The St. Louis Arsenal continues to serve the nation as an active military reservation even today. The Arsenal is maintained by the U.S. Air Force and the Department of Defense Mapping Agency Aerospace Center.

In the spring of 2002, there was considerable commotion regarding an apparition that had shown it self to several different employees on at least two different occasions. During one of these encounters, the specter, dubbed the "Blue Man" due to his bluish complexion, was observed by two different government employees at the same time. Further investigation by an employee working at the facility revealed that employees at the Arsenal have reported encounters with the "Blue Man" for over thirty years. Accounts of each encounter vary but for the most part, the "Blue Man" has been described as being a white haired, stoop shouldered elderly man, wearing a long dark blue nineteenth century military style jacket with "tails". One employee who reported seeing the "Blue Man" while working in Building 36 on the evening shift, stated that the elderly spirit appeared to be transparent. To the employee's amazement, the wispy figure disappeared into the shadows right before his yes. In another instance, an employee reported seeing the "Blue Man" in solid form. The employee later reported that from a distance, the ghostly visitor appeared to be a real person but that upon closer inspection the old man seemed to simply fade away into the night.

The true identity of the "Blue Man" remains a mystery, though his connection with the world of the living appears to be somehow linked to the older (circa 1918) sections of Building 36. Since the founding of the Arsenal in 1827, many older buildings have previously occupied the same location as that of Building 36.

During World War I and World War II, Building 36 was used by the Medical Supply Depot as a quartermaster warehouse and morgue. Though gruesome as that sounds, it still does not explain the existence of the ghost of a blue skinned elderly man wearing a nineteenth century military jacket.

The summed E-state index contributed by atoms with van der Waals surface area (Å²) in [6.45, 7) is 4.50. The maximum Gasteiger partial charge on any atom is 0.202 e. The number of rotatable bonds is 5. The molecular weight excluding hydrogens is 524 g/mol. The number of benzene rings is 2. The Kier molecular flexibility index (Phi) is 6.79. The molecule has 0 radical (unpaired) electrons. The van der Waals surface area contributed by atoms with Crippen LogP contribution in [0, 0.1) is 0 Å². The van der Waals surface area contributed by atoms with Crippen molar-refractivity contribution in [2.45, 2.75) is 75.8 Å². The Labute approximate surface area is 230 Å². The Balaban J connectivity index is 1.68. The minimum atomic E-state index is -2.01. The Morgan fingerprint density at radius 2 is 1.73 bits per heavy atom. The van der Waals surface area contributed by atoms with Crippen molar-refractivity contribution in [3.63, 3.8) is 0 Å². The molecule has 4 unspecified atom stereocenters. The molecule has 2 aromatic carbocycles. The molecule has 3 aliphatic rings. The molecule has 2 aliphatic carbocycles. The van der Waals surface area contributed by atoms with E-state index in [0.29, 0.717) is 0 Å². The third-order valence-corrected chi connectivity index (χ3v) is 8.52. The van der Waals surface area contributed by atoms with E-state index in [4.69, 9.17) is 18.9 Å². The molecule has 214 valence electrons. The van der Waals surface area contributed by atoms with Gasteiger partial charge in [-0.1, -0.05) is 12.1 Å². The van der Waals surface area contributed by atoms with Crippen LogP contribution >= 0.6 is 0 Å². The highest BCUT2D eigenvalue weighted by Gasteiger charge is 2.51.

Those "anonymous" employees who have witnessed the "Blue Man" first hand are understandably reserved about talking about their chance encounters with him. I have been assured by one of these anonymous sources, that in each instance where the "Blue Man" has been observed at the Arsenal, the employees who later reported the encounter were "Sincere" about their brush with the elderly ghost with the "Bluish" complexion.

Today, the St. Louis Arsenal is an active military complex. The facility and grounds are closed to the public. Visitors and cameras are not allowed inside the complex, but you can still visit a part of the arsenal that is open to the public on a daily basis.

In March, 1869, ten acres of the old arsenal grounds were given to the City of St. Louis for the creation of Lyon Park. Visitors to the park are enthralled by its center piece, a 28' foot tall red granite obelisk, sitting prominently on a 15' high earth mound in the center of the park. The granite monument is a tribute to Captain Lyon who was later promoted to the rank of General. Captain Lyon's quick action on May 10, 1861, ensured that Missouri would always remain a part of the Union during troubled and desperate times.

Park Information: Lyon Park is located near the intersection of South Broadway and Arsenal Streets. For more information about the park, contact the City of St. Louis Department of Parks Recreation and Forestry at (314) 289-5300.

The obelisk that stands today in Lyon Park as a tribute to Captain Lyon’s heroic actions in 1861

© Copyright 2003 by David Goodwin. All Rights Reserved.